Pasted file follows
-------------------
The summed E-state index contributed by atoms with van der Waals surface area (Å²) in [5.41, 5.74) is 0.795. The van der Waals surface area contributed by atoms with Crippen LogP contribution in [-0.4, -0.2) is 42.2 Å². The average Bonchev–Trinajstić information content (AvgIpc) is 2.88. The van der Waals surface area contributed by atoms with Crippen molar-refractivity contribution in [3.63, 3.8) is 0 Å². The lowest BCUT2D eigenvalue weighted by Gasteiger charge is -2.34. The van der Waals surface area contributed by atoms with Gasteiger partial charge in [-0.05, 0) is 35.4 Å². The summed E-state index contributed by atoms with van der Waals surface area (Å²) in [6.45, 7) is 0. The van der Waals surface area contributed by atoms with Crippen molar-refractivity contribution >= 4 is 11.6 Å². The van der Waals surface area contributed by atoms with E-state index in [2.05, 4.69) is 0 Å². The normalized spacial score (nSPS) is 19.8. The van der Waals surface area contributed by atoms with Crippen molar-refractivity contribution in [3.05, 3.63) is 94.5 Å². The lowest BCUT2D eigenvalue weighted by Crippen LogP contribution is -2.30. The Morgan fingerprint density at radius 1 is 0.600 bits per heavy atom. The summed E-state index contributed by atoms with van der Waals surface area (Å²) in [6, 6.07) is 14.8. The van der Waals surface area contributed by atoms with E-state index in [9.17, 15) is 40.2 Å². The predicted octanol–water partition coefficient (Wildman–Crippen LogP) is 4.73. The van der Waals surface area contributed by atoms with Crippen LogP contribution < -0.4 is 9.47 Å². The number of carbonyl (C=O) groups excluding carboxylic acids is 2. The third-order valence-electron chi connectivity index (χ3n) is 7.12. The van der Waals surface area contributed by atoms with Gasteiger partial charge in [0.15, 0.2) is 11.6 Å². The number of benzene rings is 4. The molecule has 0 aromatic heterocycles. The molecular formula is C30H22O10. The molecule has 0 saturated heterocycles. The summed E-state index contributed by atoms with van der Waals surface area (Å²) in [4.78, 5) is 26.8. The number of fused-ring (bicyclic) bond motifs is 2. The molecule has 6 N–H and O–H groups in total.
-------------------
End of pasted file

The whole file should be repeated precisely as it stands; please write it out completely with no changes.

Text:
The summed E-state index contributed by atoms with van der Waals surface area (Å²) in [5.41, 5.74) is 0.795. The van der Waals surface area contributed by atoms with Crippen LogP contribution in [-0.4, -0.2) is 42.2 Å². The average Bonchev–Trinajstić information content (AvgIpc) is 2.88. The van der Waals surface area contributed by atoms with Crippen molar-refractivity contribution in [3.63, 3.8) is 0 Å². The lowest BCUT2D eigenvalue weighted by Gasteiger charge is -2.34. The van der Waals surface area contributed by atoms with Gasteiger partial charge in [-0.05, 0) is 35.4 Å². The summed E-state index contributed by atoms with van der Waals surface area (Å²) in [6.45, 7) is 0. The van der Waals surface area contributed by atoms with Crippen molar-refractivity contribution >= 4 is 11.6 Å². The van der Waals surface area contributed by atoms with E-state index in [2.05, 4.69) is 0 Å². The normalized spacial score (nSPS) is 19.8. The van der Waals surface area contributed by atoms with Crippen molar-refractivity contribution in [3.05, 3.63) is 94.5 Å². The lowest BCUT2D eigenvalue weighted by Crippen LogP contribution is -2.30. The Morgan fingerprint density at radius 1 is 0.600 bits per heavy atom. The summed E-state index contributed by atoms with van der Waals surface area (Å²) in [6, 6.07) is 14.8. The van der Waals surface area contributed by atoms with E-state index in [9.17, 15) is 40.2 Å². The predicted octanol–water partition coefficient (Wildman–Crippen LogP) is 4.73. The van der Waals surface area contributed by atoms with Crippen LogP contribution < -0.4 is 9.47 Å². The number of carbonyl (C=O) groups excluding carboxylic acids is 2. The third-order valence-electron chi connectivity index (χ3n) is 7.12. The van der Waals surface area contributed by atoms with Gasteiger partial charge in [0.15, 0.2) is 11.6 Å². The number of benzene rings is 4. The molecule has 0 aromatic heterocycles. The molecular formula is C30H22O10. The molecule has 0 saturated heterocycles. The summed E-state index contributed by atoms with van der Waals surface area (Å²) in [4.78, 5) is 26.8. The number of fused-ring (bicyclic) bond motifs is 2. The molecule has 6 N–H and O–H groups in total.